They understood the body in terms of balance. In a model dating back to Hippocrates, different proportions of four basic qualities hot, cold, moist and dry established four complexions or temperaments: sanguine hot and moist , choleric hot and dry , phlegmatic cold and moist and melancholic cold and dry. Each complexion was dominated by a different element and a different humour or bodily fluid — respectively, air and blood, fire and yellow bile, water and phlegm, earth and black bile.
In addition, men were thought to be warmer than women, and the old to be cooler than the young. Disease resulted from an excess or deficiency of one humour, so treatment aimed to restore equilibrium. Hot, fiery spices could compensate for a lack of warmth, while cooling herbs and balms tamped down excess. Beautiful, complex diagrams illustrate this set of correspondences; a famous example is carved above the entrance to the Warburg Institute. Academic medicine, grounded in the doctrine of humours, was a textual rather than experimental science.
In less prestigious areas of medicine, however, empirical progress was made. Surgeons stood at the bottom of the hierarchy because they acquired their craft through apprenticeship, rather than books, but they developed considerable skill in setting fractured bones and treating wounds — always in plentiful supply from battle. Their medical diagrams are not for the squeamish.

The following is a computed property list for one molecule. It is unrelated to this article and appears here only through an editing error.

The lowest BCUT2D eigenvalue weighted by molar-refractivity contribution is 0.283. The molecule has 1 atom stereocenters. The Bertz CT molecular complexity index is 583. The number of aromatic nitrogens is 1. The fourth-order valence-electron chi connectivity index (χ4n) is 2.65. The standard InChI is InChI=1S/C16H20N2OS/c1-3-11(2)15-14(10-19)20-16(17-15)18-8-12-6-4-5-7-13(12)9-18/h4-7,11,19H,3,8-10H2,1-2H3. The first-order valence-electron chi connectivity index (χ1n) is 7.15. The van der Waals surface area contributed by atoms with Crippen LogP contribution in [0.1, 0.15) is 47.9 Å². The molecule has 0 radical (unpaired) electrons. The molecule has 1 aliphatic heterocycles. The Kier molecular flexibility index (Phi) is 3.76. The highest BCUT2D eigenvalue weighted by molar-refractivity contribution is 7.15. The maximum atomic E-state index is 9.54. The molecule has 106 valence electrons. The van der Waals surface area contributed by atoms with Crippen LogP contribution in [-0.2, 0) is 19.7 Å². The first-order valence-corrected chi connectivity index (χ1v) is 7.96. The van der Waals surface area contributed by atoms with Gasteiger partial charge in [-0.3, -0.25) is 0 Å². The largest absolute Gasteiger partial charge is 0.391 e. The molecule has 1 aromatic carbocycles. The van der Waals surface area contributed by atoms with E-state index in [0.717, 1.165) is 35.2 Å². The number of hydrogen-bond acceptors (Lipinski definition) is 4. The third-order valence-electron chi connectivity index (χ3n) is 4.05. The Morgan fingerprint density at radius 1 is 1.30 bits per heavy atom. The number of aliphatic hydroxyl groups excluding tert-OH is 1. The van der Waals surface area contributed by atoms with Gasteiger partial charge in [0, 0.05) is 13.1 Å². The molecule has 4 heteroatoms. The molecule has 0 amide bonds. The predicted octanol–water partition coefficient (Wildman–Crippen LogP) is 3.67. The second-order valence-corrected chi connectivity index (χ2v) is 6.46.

One favourite image, called the Wound Man, depicts a naked figure whose body bristles with swords, knives and arrows. He is also afflicted with plague buboes and suffers the simultaneous bites of a rabid dog, a snake, a bee and a scorpion, not to mention a toad that ravages his stomach. Around this gruesome figure, dozens of captions suggest treatments for each wound. Powerful taboos militated against dissection, but sporadic exceptions emerged in late medieval Italy, where professors of medicine anatomised the corpses of condemned criminals.
Illustrations portray these early gross anatomy labs as the theatrical events they were. And there are more shocking cases.
In a petty thief in Paris was sentenced to hang. But on the date set for his execution, a group of physicians and surgeons petitioned Louis XI to let them vivisect the living man instead, opening his belly to examine his entrails. On completing their experiment, the surgeons sewed the man up and, within a fortnight, he made a full recovery, receiving amnesty and generous compensation for his pains.